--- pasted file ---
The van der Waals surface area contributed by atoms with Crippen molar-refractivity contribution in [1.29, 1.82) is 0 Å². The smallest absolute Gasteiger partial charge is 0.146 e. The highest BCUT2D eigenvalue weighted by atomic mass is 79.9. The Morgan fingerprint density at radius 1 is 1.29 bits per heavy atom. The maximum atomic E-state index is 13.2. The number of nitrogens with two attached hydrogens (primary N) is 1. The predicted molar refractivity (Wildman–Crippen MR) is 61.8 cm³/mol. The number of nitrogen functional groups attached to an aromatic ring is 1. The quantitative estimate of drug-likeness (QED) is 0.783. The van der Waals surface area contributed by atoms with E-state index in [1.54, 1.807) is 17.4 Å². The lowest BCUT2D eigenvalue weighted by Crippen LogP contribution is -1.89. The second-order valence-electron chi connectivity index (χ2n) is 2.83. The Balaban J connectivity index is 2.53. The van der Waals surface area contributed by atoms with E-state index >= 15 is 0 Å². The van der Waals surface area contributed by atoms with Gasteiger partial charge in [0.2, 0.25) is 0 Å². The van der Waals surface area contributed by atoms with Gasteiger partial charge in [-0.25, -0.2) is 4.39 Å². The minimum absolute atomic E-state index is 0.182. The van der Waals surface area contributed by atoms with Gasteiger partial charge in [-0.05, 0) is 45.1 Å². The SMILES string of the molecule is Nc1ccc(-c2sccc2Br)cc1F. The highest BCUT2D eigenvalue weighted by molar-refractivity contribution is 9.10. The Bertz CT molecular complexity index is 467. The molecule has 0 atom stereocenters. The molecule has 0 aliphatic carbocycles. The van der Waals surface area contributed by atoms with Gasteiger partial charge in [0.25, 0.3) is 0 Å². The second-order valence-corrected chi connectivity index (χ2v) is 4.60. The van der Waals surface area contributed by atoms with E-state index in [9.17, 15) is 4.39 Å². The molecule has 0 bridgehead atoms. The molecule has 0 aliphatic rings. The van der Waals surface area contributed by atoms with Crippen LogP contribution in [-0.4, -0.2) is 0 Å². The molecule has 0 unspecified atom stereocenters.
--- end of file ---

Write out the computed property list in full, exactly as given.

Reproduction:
The van der Waals surface area contributed by atoms with Crippen molar-refractivity contribution in [1.29, 1.82) is 0 Å². The smallest absolute Gasteiger partial charge is 0.146 e. The highest BCUT2D eigenvalue weighted by atomic mass is 79.9. The Morgan fingerprint density at radius 1 is 1.29 bits per heavy atom. The maximum atomic E-state index is 13.2. The number of nitrogens with two attached hydrogens (primary N) is 1. The predicted molar refractivity (Wildman–Crippen MR) is 61.8 cm³/mol. The number of nitrogen functional groups attached to an aromatic ring is 1. The quantitative estimate of drug-likeness (QED) is 0.783. The van der Waals surface area contributed by atoms with E-state index in [1.54, 1.807) is 17.4 Å². The lowest BCUT2D eigenvalue weighted by Crippen LogP contribution is -1.89. The second-order valence-electron chi connectivity index (χ2n) is 2.83. The Balaban J connectivity index is 2.53. The van der Waals surface area contributed by atoms with E-state index >= 15 is 0 Å². The van der Waals surface area contributed by atoms with Gasteiger partial charge in [0.2, 0.25) is 0 Å². The van der Waals surface area contributed by atoms with Gasteiger partial charge in [-0.25, -0.2) is 4.39 Å². The minimum absolute atomic E-state index is 0.182. The van der Waals surface area contributed by atoms with Gasteiger partial charge in [-0.05, 0) is 45.1 Å². The SMILES string of the molecule is Nc1ccc(-c2sccc2Br)cc1F. The highest BCUT2D eigenvalue weighted by molar-refractivity contribution is 9.10. The Bertz CT molecular complexity index is 467. The molecule has 0 atom stereocenters. The molecule has 0 aliphatic carbocycles. The van der Waals surface area contributed by atoms with Gasteiger partial charge in [0.25, 0.3) is 0 Å². The second-order valence-corrected chi connectivity index (χ2v) is 4.60. The van der Waals surface area contributed by atoms with E-state index in [9.17, 15) is 4.39 Å². The molecule has 0 bridgehead atoms. The molecule has 0 aliphatic rings. The van der Waals surface area contributed by atoms with Crippen LogP contribution in [-0.4, -0.2) is 0 Å². The molecule has 0 unspecified atom stereocenters.